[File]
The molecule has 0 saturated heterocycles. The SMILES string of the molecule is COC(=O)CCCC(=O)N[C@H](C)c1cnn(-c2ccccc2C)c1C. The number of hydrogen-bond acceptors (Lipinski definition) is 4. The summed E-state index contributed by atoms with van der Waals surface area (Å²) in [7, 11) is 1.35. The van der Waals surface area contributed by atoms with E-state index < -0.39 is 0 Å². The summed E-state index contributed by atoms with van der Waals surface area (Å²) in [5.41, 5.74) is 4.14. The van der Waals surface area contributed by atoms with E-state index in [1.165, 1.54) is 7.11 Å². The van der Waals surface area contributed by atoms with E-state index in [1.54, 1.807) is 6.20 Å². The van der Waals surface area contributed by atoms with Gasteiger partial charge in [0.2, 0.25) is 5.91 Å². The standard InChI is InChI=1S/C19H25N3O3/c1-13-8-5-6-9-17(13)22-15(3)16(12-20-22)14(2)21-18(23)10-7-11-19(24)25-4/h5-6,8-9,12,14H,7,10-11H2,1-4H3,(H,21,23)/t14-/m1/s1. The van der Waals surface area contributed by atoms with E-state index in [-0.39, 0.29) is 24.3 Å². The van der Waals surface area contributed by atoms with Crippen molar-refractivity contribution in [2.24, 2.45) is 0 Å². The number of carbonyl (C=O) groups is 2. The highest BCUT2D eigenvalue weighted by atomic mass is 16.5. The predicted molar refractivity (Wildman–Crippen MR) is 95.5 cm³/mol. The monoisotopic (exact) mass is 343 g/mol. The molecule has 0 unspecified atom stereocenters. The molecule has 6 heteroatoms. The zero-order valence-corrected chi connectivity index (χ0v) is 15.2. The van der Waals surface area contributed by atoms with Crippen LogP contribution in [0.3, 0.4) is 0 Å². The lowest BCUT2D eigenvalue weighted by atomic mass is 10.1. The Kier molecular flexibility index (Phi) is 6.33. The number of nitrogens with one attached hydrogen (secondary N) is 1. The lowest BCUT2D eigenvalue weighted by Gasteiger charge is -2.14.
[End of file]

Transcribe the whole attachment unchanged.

The molecule has 0 saturated heterocycles. The SMILES string of the molecule is COC(=O)CCCC(=O)N[C@H](C)c1cnn(-c2ccccc2C)c1C. The number of hydrogen-bond acceptors (Lipinski definition) is 4. The summed E-state index contributed by atoms with van der Waals surface area (Å²) in [7, 11) is 1.35. The van der Waals surface area contributed by atoms with E-state index < -0.39 is 0 Å². The summed E-state index contributed by atoms with van der Waals surface area (Å²) in [5.41, 5.74) is 4.14. The van der Waals surface area contributed by atoms with E-state index in [1.165, 1.54) is 7.11 Å². The van der Waals surface area contributed by atoms with E-state index in [1.54, 1.807) is 6.20 Å². The van der Waals surface area contributed by atoms with Gasteiger partial charge in [0.2, 0.25) is 5.91 Å². The standard InChI is InChI=1S/C19H25N3O3/c1-13-8-5-6-9-17(13)22-15(3)16(12-20-22)14(2)21-18(23)10-7-11-19(24)25-4/h5-6,8-9,12,14H,7,10-11H2,1-4H3,(H,21,23)/t14-/m1/s1. The van der Waals surface area contributed by atoms with E-state index in [-0.39, 0.29) is 24.3 Å². The van der Waals surface area contributed by atoms with Crippen molar-refractivity contribution in [2.24, 2.45) is 0 Å². The number of carbonyl (C=O) groups is 2. The highest BCUT2D eigenvalue weighted by atomic mass is 16.5. The predicted molar refractivity (Wildman–Crippen MR) is 95.5 cm³/mol. The monoisotopic (exact) mass is 343 g/mol. The molecule has 0 unspecified atom stereocenters. The molecule has 6 heteroatoms. The zero-order valence-corrected chi connectivity index (χ0v) is 15.2. The van der Waals surface area contributed by atoms with Crippen LogP contribution in [0.3, 0.4) is 0 Å². The lowest BCUT2D eigenvalue weighted by atomic mass is 10.1. The Kier molecular flexibility index (Phi) is 6.33. The number of nitrogens with one attached hydrogen (secondary N) is 1. The lowest BCUT2D eigenvalue weighted by Gasteiger charge is -2.14.